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Katya Kazakina kicked off a silly season of needless speculation about the causes of Sotheby’s rise in stock price last week. As is natural for a Bloomberg reporter, Kazakina’s story on Sotheby’s stock hitting a 10-year high relied upon Wall Street analysts to explain the momentum. The problem with this approach is that none of the analysts who cover Sotheby’s have been known to have any trenchant insight. Also, no sooner had Kazakina pointed out the peak in share value, it retreated with the overall market.
Absent from this discussion (that mostly repeats the corporation’s own talking points) is the obvious driver of the overall rising stock market. BID is company that follows the broader market. Above is a chart of BID over the last five years—beginning a year before the activist fight to replace Sotheby’s management—that shows the stock just now catching up the overall rise in the S&P 500.
If you want to know why Sotheby’s stock is at an 10-year high, you don’t need to look much further than the observation that the stock market is as an all-time high.
But there is so much more to it than that. Let’s start with what the analysts believe to be the causes. A little close reading of their bullet points doesn’t support much of what they say is driving the stock. More to the point, Sotheby’s will release earnings less than a week. Then we will know a great deal more about the business and whether it is making real progress to raise earnings to a point that can justify the current stock price—or, even, a much higher one.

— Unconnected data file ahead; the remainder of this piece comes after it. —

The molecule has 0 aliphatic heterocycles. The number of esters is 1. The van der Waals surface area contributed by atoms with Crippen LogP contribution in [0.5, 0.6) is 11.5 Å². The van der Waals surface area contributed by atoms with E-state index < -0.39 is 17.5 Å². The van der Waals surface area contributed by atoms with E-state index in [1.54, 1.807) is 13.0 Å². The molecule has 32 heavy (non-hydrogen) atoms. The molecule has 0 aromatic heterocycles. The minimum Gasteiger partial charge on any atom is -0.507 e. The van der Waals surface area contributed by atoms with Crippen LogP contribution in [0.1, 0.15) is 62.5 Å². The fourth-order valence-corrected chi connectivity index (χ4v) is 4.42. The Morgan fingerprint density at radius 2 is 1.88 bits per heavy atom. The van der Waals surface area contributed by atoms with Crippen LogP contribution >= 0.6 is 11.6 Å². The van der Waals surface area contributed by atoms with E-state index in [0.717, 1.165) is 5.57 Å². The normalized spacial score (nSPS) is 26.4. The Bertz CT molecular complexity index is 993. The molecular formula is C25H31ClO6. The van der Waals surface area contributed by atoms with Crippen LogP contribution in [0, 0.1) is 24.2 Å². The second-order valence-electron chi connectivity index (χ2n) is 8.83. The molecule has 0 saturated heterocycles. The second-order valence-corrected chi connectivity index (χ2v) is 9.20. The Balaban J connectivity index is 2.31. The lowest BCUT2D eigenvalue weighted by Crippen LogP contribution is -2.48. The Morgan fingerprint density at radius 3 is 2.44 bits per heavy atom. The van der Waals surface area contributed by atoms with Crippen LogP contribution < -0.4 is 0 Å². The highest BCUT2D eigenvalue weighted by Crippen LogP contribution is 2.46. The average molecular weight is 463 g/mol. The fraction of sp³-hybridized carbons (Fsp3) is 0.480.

The big driver of expectations for Sotheby’s right now is the massive sale of Basquiat’s untitled head for $115m. What we don’t know yet is how much of a bellwether that sale was either for the top of the art market or for Sotheby’s ability to move commissions to the bottom line. Here’s one analyst Kazakina spoke to:
“There’s been a momentum at the very high end of the market,” David Schick, lead retail analyst at Consumer Edge Research LLC, said in an interview.
The Basquiat was a big sale but there have been very few other nine-figure sales for quite a while. The rest of the May market showed the mid- to low-eight figure range needed to be heavily supported by third party guarantors. These guarantees take a great deal of profit out of the auction house’s commissions. We’ll see some of that when Sotheby’s reports. But the bigger issue is the Fall season and how the sales incentives will effect Sotheby’s ability to earn, as Kazakina rightly gets an analyst to point out:
Sidoti & Co. raised Sotheby’s price target to $62 a share, saying in a July 18 note to clients that the company is in the early stages of its recovery. Successful key auctions in the first half of 2017 “will spur increased confidence among consignors” and drive sales that lift 2018 earnings, according to analyst Greg Pendy.